REPORT – Hidden victims of the Syrian crisis: disabled, injured and older refugees | December 7, 2013
The Syrian crisis has generated the largest refugee movement since the Rwandan genocide and is described as the defining refugee crisis of our era. Within this refugee population older, disabled and injured refugees face specific challenges that contribute to their vulnerability. Yet, studies of humanitarian programming show that these same groups are often neglected in […]
The Syrian crisis has generated the largest refugee movement since the Rwandan genocide and is described as the defining refugee crisis of our era. Within this refugee population older, disabled and injured refugees face specific challenges that contribute to their vulnerability.
Yet, studies of humanitarian programming show that these same groups are often neglected in the assessment, data collection, design and delivery of responses. Therefore, in October and November 2013, Handicap International and HelpAge International undertook a research project to highlight the number and needs of Syrian refugees in Jordan and Lebanon living with impairment, injury and chronic disease – for the purposes of this study these groups are referred to as “people with specific needs”.
The report aims to contribute to the evidence base humanitarians use to design responses, and to support the delivery of inclusive activities which identify and respond to the needs of people with specific needs.
The study shows that among the Syrian refugees surveyed:
- 30 per cent of refugees have specific needs: one in five refugees is affected by physical, sensory or intellectual impairment; one in seven is affected by chronic disease; and one in 20 suffers from injury, with nearly 80 per cent of these injuries resulting directly from the conflict.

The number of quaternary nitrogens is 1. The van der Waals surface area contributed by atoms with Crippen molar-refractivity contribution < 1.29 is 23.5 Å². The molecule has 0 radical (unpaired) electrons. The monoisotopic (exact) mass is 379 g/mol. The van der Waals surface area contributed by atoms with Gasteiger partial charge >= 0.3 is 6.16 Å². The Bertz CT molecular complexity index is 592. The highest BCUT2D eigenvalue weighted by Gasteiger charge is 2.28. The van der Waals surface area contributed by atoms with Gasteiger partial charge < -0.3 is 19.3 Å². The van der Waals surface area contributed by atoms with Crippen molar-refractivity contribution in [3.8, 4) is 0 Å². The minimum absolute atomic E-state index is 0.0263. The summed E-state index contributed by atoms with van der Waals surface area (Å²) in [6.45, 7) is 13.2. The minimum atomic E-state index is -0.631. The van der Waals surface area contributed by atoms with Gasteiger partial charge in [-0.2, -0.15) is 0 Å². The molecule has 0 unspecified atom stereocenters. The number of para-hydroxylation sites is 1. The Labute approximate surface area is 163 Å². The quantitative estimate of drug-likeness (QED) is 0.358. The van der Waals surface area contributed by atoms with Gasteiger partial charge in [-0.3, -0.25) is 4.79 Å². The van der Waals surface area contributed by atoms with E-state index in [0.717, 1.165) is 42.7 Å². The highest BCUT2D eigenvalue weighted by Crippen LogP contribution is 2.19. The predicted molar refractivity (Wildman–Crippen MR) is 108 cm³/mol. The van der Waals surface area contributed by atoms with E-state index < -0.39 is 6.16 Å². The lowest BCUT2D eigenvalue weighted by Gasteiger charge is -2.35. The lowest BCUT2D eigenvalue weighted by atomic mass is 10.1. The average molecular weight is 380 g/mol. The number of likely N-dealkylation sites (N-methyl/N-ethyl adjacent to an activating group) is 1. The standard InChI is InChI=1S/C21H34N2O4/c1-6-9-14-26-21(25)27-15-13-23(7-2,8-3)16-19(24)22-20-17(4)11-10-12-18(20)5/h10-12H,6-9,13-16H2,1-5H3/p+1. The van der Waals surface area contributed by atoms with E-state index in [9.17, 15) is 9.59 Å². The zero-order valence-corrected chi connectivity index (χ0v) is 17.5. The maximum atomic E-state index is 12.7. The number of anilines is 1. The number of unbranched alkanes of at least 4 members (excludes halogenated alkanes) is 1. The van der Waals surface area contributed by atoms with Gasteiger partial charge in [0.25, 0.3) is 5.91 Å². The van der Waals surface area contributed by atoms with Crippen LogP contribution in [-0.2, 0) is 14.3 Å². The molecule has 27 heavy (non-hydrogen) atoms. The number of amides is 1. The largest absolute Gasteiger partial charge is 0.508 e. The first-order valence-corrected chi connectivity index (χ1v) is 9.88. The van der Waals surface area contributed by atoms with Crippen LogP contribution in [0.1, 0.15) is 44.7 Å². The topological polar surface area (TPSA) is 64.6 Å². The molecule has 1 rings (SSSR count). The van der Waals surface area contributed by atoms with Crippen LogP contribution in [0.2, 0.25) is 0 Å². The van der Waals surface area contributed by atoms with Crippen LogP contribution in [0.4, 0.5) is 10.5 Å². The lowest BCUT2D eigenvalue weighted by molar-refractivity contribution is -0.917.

- Refugees with and without specific needs have the same basic concerns – a lack of income, availability and quality of shelter, and access to basic healthcare, food and essential household items.
- The difficulties faced by those with specific needs in addressing basic concerns and accessing adequate levels of assistance have more severe consequences for their health and living conditions than the general refugee population.
Supporting refugees with specific needs demands a change in the type of humanitarian assistance available, and the way in which it is delivered. Handicap International and HelpAge International recommend that national and international actors involved in providing assistance to Syrian refugees:
- Collect, analyse and use sex, age and disability disaggregated data (SADDD) to support programme design and implementation.
- Sensitise and build staff capacity to identify and include people with specific needs in service delivery to address both their basic needs (eg. income and health care access etc.) and specialised needs (eg. physiotherapy, provision of prosthetics etc.).
- Ensure all services and assistance are available and accessible by people with specific needs.
- Develop strategies that strengthen existing family and community support mechanisms for people with specific needs.
- Address gaps in the quality of primary healthcare services for those with chronic disease.
- Ensure medical assistance and longer-term rehabilitation is available for post-operative patients (to avoid creating disabilities).
- Ensure projects that address the needs of refugees with specific needs receive the necessary funding support.
- Support central governments and local authorities to adapt strategies, services, infrastructure and regulatory frameworks to ensure accessibility by older, disabled and injured refugees, and support recognition of their rights.